You shouldn’t really be messing around with cybersecurity.

DAVID.  Yes.

DUCK.  And it isn’t like going out and test-driving two or three cars when the time comes and your lease is up.

You think, “I’ll get a new car; I’ll go and try a few of them out.”

It’s much more complicated than that, isn’t it?

Because you’re actually buying lots of moving parts that you have to fit together.

DAVID.  Yes!

DUCK.  It’s almost like you’re actually trying to build your own gearbox, which is a much more complicated problem.

DAVID.  Oh, it’s boundless; yes, it’s crazy.

DUCK.  Now, SolCyber’s website has a little catchphrase that I just happen to like.

Big letters on the front page.

It says, “Stop the insanity.”

Tales from the SOC: The cybercriminal who really wanted to help | S1 Ep001 - SolCyber

Cybersecurity has become one of those industries where the better we get, apparently, at doing it, the more complicated it all becomes.

And so we have more and more and more tools, more gears in the gearbox, more shafts, more cogs.

Now, SolCyber aims to take that problem away and to bring back the human angle.

SolCyber is a company that’s run by humans for humans.

DAVID.  Well, we emphasize the human angle because I think that’s the value we bring to any given engagement.

I don’t really think there’s much special about any given set of tooling out there.

It’s selected for a reason; it’s presumably fit for the purpose intended.

We ensure that our tools are both, but at the end of the day, a human being is a much more flexible entity than any given tool.

So I really don’t believe that even the advent of AI obviates the need for human design of systems accommodating strategies, business strategies.

AI is not going to tell you what tools to cobble together to do what you want to do, or what vision is in your mind, or to enable your business to keep turning out croissants.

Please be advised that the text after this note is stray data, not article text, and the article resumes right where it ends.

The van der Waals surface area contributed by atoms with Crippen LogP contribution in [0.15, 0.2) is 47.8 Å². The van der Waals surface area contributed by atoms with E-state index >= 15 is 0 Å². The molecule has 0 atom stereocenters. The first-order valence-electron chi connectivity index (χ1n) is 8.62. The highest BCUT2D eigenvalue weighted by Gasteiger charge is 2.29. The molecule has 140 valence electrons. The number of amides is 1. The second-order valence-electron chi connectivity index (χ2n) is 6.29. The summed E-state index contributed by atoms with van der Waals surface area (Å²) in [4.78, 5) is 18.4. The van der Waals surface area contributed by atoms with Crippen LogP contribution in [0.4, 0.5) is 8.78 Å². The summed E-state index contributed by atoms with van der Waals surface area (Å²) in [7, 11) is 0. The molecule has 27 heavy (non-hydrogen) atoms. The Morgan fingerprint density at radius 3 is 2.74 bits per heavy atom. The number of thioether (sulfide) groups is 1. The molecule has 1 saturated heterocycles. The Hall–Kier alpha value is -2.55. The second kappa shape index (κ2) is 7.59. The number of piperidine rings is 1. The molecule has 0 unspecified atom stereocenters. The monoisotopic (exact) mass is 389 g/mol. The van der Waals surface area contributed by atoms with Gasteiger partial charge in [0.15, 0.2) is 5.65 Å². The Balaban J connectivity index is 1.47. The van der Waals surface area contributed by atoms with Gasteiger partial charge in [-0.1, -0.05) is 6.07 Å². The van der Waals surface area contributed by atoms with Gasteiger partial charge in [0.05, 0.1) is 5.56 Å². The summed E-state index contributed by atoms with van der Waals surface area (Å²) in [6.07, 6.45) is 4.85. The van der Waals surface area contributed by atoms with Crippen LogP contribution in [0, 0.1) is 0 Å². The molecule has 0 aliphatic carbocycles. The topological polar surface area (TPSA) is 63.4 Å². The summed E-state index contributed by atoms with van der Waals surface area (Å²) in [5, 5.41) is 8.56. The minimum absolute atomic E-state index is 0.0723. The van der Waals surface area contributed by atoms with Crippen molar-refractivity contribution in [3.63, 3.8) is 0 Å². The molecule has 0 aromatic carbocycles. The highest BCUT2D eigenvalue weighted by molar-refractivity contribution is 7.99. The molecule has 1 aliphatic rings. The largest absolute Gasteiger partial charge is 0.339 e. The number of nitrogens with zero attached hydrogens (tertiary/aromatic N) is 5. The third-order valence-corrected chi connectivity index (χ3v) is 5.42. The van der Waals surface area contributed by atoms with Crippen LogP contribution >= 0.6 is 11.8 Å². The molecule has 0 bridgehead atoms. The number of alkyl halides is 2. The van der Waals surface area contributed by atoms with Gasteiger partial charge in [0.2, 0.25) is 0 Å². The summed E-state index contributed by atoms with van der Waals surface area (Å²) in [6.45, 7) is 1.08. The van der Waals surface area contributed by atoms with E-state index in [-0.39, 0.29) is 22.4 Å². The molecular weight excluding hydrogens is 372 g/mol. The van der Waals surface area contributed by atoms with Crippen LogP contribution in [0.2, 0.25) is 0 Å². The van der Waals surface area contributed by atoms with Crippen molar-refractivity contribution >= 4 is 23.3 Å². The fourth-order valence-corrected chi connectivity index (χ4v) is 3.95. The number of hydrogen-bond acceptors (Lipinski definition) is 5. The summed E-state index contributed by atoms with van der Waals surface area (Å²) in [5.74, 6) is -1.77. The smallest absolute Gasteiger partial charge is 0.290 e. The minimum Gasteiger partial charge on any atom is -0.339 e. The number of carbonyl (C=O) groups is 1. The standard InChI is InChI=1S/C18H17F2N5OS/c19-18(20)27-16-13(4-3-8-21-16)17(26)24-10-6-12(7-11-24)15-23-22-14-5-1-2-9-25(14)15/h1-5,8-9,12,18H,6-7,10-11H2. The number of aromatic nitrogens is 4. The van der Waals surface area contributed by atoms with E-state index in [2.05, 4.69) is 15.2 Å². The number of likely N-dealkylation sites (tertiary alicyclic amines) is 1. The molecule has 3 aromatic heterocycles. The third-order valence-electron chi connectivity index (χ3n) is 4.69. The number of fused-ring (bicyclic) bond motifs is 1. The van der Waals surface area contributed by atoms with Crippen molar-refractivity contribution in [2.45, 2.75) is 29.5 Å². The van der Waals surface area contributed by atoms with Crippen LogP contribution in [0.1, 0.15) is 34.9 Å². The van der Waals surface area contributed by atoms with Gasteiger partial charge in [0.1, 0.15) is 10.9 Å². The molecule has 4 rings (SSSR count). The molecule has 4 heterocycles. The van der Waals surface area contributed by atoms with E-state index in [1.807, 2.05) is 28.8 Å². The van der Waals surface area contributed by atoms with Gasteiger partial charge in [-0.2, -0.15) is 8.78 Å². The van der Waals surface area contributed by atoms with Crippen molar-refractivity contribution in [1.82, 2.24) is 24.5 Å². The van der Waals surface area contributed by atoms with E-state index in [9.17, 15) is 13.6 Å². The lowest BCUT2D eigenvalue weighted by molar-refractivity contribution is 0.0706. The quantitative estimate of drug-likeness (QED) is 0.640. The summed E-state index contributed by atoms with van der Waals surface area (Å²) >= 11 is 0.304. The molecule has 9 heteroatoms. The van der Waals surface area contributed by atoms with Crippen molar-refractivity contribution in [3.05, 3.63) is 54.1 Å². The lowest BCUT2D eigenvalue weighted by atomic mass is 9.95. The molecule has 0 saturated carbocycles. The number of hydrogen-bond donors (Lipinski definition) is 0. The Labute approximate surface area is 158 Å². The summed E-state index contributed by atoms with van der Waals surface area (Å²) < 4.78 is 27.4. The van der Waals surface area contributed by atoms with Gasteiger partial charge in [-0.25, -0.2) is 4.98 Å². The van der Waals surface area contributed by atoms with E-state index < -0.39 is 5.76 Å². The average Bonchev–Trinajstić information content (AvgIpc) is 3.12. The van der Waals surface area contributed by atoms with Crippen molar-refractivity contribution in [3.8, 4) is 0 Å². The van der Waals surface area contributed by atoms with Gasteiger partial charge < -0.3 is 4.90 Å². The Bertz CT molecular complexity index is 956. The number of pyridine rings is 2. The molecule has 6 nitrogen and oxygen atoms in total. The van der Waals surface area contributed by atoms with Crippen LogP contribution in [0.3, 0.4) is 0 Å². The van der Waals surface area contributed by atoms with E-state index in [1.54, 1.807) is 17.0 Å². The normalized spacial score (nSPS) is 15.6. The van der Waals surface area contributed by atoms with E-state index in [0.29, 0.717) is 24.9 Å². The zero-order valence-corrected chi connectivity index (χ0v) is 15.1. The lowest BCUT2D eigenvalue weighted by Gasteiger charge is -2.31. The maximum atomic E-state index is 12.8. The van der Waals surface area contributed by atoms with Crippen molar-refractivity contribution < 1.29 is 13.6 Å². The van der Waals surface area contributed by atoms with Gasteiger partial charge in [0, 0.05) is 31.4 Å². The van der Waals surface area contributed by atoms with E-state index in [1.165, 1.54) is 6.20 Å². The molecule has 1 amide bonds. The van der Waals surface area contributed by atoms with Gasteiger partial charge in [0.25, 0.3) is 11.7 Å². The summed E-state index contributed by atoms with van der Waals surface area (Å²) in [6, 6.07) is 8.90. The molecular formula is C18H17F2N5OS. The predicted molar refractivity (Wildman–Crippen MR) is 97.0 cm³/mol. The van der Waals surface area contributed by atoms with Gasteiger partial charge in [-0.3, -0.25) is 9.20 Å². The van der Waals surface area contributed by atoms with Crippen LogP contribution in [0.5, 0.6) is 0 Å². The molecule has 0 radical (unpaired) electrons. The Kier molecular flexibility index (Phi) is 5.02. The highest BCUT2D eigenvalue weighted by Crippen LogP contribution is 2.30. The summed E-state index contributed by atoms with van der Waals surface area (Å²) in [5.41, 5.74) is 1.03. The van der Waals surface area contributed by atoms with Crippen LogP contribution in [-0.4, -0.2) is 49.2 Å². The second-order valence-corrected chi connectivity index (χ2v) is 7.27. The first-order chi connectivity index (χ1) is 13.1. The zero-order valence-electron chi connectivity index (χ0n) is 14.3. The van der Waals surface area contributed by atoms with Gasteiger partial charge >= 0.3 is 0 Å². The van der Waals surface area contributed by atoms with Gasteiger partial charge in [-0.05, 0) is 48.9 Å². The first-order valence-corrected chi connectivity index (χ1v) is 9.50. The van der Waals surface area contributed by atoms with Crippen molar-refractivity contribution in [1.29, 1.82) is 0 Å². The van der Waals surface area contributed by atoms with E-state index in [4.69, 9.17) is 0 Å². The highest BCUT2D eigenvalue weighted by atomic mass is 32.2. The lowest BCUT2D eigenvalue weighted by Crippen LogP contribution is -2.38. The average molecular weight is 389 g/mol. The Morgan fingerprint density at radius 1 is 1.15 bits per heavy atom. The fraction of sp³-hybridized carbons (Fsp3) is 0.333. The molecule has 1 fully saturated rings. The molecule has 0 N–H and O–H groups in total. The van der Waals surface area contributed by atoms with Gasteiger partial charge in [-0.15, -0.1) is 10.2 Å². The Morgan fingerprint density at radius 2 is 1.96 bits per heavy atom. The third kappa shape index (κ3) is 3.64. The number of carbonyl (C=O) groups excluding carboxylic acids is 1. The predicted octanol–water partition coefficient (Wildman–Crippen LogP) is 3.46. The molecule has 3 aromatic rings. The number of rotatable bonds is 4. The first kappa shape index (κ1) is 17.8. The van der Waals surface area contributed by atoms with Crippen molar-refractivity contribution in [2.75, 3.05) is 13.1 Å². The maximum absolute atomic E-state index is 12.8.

That’s not something that AI is going to be able to do for you at this point.

DUCK.  I agree with you there, because I think that where AI works really well in cybersecurity is removing the parts that are not just drudgery, but that are very time consuming and can be reliably automated.

Like filtering through 17,000 malware samples and going, “You know what? These are the three that we need to concentrate on,” if you’re a threat researcher, for example.

But when it comes to actually dealing with real-world threats, and coaching people through problems that they may be having or through fears that they’re facing that aren’t caused by cybersecurity but feel like they are…

Then that human-to-human contact is extra-super important!

DAVID.  Yes, that’s one aspect of it.

I also think just the “service area” of any given incident, which is nearly boundless and often untrainable…

You’re not going to learn by rote, or program into a process, or document, every kind of incident that is going to occur among our customers.

You know, the details are important and that’s something that requires a human understanding of what this company is trying to do with their money; what this company is intending to do with their product; where they’re based; who they are; and how they like to solve problems.

All of these things are significantly more interpersonal than I think is acknowledged by services that attempt to just template everything.

We do certainly template some things… you can’t run a business to scale without that.

But, at the end of the day, our value and what we promote as important to ourselves and to our customers, is the humans that provide that service, and their ability to be flexible.

DUCK.  Absolutely.

Do you want to be 728th in the queue to hear the same answer that everyone else will hear?